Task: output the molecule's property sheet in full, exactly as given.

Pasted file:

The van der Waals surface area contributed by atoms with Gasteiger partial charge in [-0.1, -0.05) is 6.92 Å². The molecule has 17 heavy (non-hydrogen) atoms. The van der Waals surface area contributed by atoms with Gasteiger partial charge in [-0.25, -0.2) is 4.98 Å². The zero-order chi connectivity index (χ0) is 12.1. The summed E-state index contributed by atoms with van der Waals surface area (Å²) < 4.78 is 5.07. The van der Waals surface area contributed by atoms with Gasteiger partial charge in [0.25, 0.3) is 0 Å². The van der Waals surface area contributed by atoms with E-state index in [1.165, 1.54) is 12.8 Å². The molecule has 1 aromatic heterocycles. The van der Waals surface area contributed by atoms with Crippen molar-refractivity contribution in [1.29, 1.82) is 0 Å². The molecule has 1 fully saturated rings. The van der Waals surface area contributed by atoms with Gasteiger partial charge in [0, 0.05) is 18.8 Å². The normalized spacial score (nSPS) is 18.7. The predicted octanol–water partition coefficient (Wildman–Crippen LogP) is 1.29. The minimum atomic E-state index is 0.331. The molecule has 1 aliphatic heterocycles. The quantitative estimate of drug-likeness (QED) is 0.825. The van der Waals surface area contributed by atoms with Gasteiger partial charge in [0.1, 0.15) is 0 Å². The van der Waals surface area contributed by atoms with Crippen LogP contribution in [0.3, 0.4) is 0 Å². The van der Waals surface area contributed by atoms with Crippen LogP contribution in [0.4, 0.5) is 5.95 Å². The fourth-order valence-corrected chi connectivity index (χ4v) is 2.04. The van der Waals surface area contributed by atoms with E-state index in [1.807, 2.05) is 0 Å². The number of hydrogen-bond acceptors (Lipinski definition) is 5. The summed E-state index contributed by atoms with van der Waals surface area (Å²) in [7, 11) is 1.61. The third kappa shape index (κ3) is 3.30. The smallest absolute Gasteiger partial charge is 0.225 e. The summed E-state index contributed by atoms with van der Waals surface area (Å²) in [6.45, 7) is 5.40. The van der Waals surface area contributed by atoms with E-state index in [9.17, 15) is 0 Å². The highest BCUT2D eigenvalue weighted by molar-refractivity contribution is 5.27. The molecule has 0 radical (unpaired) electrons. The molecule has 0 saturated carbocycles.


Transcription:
The van der Waals surface area contributed by atoms with Gasteiger partial charge in [-0.1, -0.05) is 6.92 Å². The molecule has 17 heavy (non-hydrogen) atoms. The van der Waals surface area contributed by atoms with Gasteiger partial charge in [-0.25, -0.2) is 4.98 Å². The zero-order chi connectivity index (χ0) is 12.1. The summed E-state index contributed by atoms with van der Waals surface area (Å²) < 4.78 is 5.07. The van der Waals surface area contributed by atoms with Gasteiger partial charge in [0.25, 0.3) is 0 Å². The van der Waals surface area contributed by atoms with E-state index in [1.165, 1.54) is 12.8 Å². The molecule has 1 aromatic heterocycles. The van der Waals surface area contributed by atoms with Crippen molar-refractivity contribution in [1.29, 1.82) is 0 Å². The molecule has 1 fully saturated rings. The van der Waals surface area contributed by atoms with Gasteiger partial charge in [0, 0.05) is 18.8 Å². The normalized spacial score (nSPS) is 18.7. The predicted octanol–water partition coefficient (Wildman–Crippen LogP) is 1.29. The minimum atomic E-state index is 0.331. The molecule has 1 aliphatic heterocycles. The quantitative estimate of drug-likeness (QED) is 0.825. The van der Waals surface area contributed by atoms with Gasteiger partial charge in [0.1, 0.15) is 0 Å². The van der Waals surface area contributed by atoms with Crippen LogP contribution in [0.3, 0.4) is 0 Å². The van der Waals surface area contributed by atoms with Crippen LogP contribution in [0.4, 0.5) is 5.95 Å². The fourth-order valence-corrected chi connectivity index (χ4v) is 2.04. The van der Waals surface area contributed by atoms with E-state index in [1.807, 2.05) is 0 Å². The number of hydrogen-bond acceptors (Lipinski definition) is 5. The summed E-state index contributed by atoms with van der Waals surface area (Å²) in [7, 11) is 1.61. The third kappa shape index (κ3) is 3.30. The smallest absolute Gasteiger partial charge is 0.225 e. The summed E-state index contributed by atoms with van der Waals surface area (Å²) in [6.45, 7) is 5.40. The van der Waals surface area contributed by atoms with E-state index in [9.17, 15) is 0 Å². The highest BCUT2D eigenvalue weighted by molar-refractivity contribution is 5.27. The molecule has 0 radical (unpaired) electrons. The molecule has 0 saturated carbocycles.